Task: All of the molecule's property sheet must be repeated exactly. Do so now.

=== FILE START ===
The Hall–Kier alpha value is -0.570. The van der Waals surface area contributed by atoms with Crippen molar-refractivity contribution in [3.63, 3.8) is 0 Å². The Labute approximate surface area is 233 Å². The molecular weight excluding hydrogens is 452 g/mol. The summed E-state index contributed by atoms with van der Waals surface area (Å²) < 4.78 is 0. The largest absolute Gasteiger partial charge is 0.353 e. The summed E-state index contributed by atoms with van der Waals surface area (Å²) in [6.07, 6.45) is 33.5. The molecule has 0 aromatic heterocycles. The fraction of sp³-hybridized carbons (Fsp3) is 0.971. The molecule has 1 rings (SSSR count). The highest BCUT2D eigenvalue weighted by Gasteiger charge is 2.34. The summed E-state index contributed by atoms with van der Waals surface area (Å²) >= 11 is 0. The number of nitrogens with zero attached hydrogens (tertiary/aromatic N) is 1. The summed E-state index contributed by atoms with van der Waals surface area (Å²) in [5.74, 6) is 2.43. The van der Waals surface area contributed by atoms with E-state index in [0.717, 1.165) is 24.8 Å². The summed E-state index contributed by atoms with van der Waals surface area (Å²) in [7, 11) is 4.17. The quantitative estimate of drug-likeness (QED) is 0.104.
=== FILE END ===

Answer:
The Hall–Kier alpha value is -0.570. The van der Waals surface area contributed by atoms with Crippen molar-refractivity contribution in [3.63, 3.8) is 0 Å². The Labute approximate surface area is 233 Å². The molecular weight excluding hydrogens is 452 g/mol. The summed E-state index contributed by atoms with van der Waals surface area (Å²) < 4.78 is 0. The largest absolute Gasteiger partial charge is 0.353 e. The summed E-state index contributed by atoms with van der Waals surface area (Å²) in [6.07, 6.45) is 33.5. The molecule has 0 aromatic heterocycles. The fraction of sp³-hybridized carbons (Fsp3) is 0.971. The molecule has 1 rings (SSSR count). The highest BCUT2D eigenvalue weighted by Gasteiger charge is 2.34. The summed E-state index contributed by atoms with van der Waals surface area (Å²) >= 11 is 0. The number of nitrogens with zero attached hydrogens (tertiary/aromatic N) is 1. The summed E-state index contributed by atoms with van der Waals surface area (Å²) in [5.74, 6) is 2.43. The van der Waals surface area contributed by atoms with E-state index in [0.717, 1.165) is 24.8 Å². The summed E-state index contributed by atoms with van der Waals surface area (Å²) in [7, 11) is 4.17. The quantitative estimate of drug-likeness (QED) is 0.104.